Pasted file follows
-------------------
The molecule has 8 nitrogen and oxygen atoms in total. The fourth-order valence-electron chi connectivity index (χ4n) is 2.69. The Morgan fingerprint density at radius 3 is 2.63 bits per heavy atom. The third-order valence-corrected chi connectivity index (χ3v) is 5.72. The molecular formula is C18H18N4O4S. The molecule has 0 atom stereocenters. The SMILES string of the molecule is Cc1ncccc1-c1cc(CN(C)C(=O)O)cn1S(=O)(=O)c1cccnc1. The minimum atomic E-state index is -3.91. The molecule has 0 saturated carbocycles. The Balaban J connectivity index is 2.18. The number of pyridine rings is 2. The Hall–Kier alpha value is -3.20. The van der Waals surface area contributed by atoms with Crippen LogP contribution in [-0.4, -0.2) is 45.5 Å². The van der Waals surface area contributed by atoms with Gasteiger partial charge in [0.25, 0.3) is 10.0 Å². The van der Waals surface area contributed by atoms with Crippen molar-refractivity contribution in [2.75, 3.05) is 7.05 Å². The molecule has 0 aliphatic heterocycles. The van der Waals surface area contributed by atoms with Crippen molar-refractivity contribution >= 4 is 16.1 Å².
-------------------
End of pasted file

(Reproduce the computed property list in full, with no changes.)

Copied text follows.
The molecule has 8 nitrogen and oxygen atoms in total. The fourth-order valence-electron chi connectivity index (χ4n) is 2.69. The Morgan fingerprint density at radius 3 is 2.63 bits per heavy atom. The third-order valence-corrected chi connectivity index (χ3v) is 5.72. The molecular formula is C18H18N4O4S. The molecule has 0 atom stereocenters. The SMILES string of the molecule is Cc1ncccc1-c1cc(CN(C)C(=O)O)cn1S(=O)(=O)c1cccnc1. The minimum atomic E-state index is -3.91. The molecule has 0 saturated carbocycles. The Balaban J connectivity index is 2.18. The number of pyridine rings is 2. The Hall–Kier alpha value is -3.20. The van der Waals surface area contributed by atoms with Crippen LogP contribution in [-0.4, -0.2) is 45.5 Å². The van der Waals surface area contributed by atoms with Gasteiger partial charge in [0.25, 0.3) is 10.0 Å². The van der Waals surface area contributed by atoms with Crippen molar-refractivity contribution in [2.75, 3.05) is 7.05 Å². The molecule has 0 aliphatic heterocycles. The van der Waals surface area contributed by atoms with Crippen molar-refractivity contribution >= 4 is 16.1 Å².